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Int J Impot Res. 2014 May-Jun;26(3):112-5. doi: 10.1038/ijir.2013.46. Epub 2013 Dec 19.

Men with diabetes may require more aggressive treatment for erectile dysfunction.

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Department of Urology, University of Washington School of Medicine, Seattle, WA, USA.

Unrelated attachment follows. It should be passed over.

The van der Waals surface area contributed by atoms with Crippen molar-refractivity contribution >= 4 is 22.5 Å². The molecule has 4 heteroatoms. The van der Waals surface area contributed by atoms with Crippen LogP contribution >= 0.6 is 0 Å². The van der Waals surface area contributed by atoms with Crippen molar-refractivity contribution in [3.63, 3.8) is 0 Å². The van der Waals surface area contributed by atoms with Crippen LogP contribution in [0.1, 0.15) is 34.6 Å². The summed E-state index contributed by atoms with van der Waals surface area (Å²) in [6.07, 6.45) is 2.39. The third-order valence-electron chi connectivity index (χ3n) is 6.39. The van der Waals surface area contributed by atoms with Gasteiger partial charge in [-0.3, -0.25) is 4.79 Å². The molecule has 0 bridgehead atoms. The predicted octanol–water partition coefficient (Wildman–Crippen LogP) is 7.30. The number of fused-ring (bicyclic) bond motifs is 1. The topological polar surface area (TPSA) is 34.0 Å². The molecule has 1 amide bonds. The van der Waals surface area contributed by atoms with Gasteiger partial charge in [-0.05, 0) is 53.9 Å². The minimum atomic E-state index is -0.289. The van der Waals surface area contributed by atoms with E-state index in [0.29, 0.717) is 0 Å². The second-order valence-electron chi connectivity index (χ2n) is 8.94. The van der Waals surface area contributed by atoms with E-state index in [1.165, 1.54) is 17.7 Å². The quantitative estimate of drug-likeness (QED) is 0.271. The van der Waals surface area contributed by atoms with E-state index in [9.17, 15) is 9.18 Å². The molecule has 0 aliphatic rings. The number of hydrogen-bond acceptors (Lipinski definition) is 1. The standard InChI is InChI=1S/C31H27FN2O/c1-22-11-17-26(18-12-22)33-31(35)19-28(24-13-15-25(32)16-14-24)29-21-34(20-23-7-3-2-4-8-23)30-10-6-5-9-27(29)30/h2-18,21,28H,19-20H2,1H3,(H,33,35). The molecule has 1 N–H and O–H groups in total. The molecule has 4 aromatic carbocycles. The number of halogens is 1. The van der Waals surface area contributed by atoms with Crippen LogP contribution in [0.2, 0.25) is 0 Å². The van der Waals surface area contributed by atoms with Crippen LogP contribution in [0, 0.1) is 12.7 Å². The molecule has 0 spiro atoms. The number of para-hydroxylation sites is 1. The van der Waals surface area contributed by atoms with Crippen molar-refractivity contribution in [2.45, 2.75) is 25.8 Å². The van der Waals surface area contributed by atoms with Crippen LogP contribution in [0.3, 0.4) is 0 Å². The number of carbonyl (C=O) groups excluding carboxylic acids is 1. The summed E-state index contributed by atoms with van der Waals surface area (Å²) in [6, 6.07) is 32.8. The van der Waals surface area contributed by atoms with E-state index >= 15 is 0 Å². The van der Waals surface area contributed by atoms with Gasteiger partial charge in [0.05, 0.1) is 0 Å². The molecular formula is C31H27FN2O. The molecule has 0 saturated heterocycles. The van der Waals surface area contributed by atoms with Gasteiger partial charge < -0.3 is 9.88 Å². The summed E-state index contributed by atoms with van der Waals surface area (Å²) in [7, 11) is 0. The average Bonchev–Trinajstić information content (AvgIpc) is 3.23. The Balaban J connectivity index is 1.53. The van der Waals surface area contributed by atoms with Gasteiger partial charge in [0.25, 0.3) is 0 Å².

Diabetes mellitus (DM) and erectile dysfunction (ED) are common health problems that markedly increase in prevalence and incidence with advancing age. DM is a known risk factor for developing ED; however, among men with ED it is unknown if DM alters the need for more invasive therapies. We sought to determine whether DM is associated with increased ED severity, reduced effectiveness of first-line (oral) therapies, and therefore higher utilization of second- and third-line therapies. The Inovus I3 database was queried to identify men with ED. Claims were followed for 48 months. Men with incomplete follow-up data and those diagnosed with DM after ED diagnosis were excluded from analysis. Rates of second-line (penile suppositories or injectables) and third-line (penile prostheses) ED therapies were compared between men with and without preexisting DM. Risk of progressing to second- and third-line therapies associated with DM was assessed with logistic regression and Kaplan-Meier analysis. From 1 January 2002 to 31 December 2006, 136 306 men were identified with prevalent and incident ED. Among this group, 19 236 men had DM that preceded their ED diagnosis. Men with DM were more than 50% more likely to be prescribed secondary ED treatments over the 2-year observation period, and more than twice as likely to undergo penile prosthesis surgery. Among a large population-based cohort of men with ED, those with DM are more likely to require more aggressive treatments. These data suggest that ED among men with diabetes may be less responsive to first-line treatments (oral agents), worsen more rapidly, or both.

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